16 CFR Part 315; Agency Information Collection Activities: Review; Comment Request; Contact Lens Rule: FTC Project No. R511995 #00053

Submission Number:
00053
Commenter:
Chadwick Howe
State:
Tennessee
Initiative Name:
16 CFR Part 315; Agency Information Collection Activities: Review; Comment Request; Contact Lens Rule: FTC Project No. R511995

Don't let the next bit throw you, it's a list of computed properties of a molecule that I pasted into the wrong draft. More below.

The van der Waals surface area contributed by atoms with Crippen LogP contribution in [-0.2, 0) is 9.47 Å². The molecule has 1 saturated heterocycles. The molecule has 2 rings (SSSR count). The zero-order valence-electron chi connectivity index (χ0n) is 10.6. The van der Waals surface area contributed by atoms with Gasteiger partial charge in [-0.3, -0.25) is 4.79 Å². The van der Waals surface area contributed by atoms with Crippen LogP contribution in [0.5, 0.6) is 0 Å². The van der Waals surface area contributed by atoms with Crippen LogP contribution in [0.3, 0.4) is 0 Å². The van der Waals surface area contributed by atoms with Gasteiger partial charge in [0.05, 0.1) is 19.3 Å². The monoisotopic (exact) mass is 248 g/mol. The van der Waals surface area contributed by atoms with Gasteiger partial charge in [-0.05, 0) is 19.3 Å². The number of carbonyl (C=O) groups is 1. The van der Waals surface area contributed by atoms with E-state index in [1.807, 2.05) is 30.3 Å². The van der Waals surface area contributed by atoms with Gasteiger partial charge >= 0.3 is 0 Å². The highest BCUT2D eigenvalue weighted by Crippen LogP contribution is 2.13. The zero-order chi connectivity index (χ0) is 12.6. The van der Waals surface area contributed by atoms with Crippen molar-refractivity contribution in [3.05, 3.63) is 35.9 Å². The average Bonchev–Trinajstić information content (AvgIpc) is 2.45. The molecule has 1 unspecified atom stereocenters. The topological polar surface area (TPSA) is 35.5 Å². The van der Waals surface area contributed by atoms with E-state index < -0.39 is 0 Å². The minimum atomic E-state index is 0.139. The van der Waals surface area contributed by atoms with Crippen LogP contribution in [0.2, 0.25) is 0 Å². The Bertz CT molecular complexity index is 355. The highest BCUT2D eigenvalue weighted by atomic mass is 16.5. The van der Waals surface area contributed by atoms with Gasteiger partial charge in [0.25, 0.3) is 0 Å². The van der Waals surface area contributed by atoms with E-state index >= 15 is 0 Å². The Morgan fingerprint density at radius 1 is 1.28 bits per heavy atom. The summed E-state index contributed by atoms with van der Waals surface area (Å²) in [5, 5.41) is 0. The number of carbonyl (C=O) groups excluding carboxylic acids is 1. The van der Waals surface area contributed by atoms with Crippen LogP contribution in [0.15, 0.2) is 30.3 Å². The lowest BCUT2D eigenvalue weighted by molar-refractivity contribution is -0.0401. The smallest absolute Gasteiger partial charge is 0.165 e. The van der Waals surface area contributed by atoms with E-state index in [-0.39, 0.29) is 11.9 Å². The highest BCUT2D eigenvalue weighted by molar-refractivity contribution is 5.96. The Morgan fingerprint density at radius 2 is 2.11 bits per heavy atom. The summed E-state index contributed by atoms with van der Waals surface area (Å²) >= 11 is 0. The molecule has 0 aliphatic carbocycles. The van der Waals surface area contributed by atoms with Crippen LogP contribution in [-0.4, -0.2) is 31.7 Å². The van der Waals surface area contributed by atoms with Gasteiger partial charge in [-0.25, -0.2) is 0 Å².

As a practicing prescriber, the Contact Lens Rule has been bastardized by the online contact lens retail industry. I have always provided contact lens prescriptions (like the vast majority of prescribers) for patients to buy their contacts anywhere they choose, even prior to this legislation. The problem comes in when retail contact lens giants, like 1800contacts, do not properly verify contact Rx's by using an automated system that has a robotic voice that our staff can never understand. The system also uses bully tactics in the event the staff is busy by repeatedly calling trying to force the verification through. In addition, we get verifications all the time from patients we have never heard of. And if we don't respond in 8 business hours or if it's on the weekend, the lenses ship anyway. I like that the act requires release of Rx for those prescribers that made it hard for patients to price shop their lenses, but it ended up being overkill for the small amount that do not release Rx's. I have also had issues with 1800contacts wanting to fill RGP lens prescriptions, even though they have no doctors on staff to see the patient and check for proper fit, tear exchange. So it's another example of how the practice gives over a revenue stream, but still ends up being the one providing the actual service. Over the years, I have lamented the contact prescriptions that get filled incorrectly or that are filled far past expire dates due to unscrupulous practices by the contact lens online retail industry. Eyecare offices are busy enough in dealing with decreasing reimbursement on all fronts to then have to file formal complaints against the infringers or try and keep up with silly robotic voices at random times throughout the day. I don't know why the voice is so difficult to understand when we live in a day and age where software can converse with us almost as well as a native speaker. The law had good intentions, but has been a burden on providers who the vast majority of, have always tried to do the right thing by their patients. What I have found is the law has simply enabled more avenues of abuse by patients and online retail. The scary thing is patients can unwittingly do serious damage to their eyes with contact lenses, and there are increasingly numerous ways to skirt/outsmart the system in place to protect them.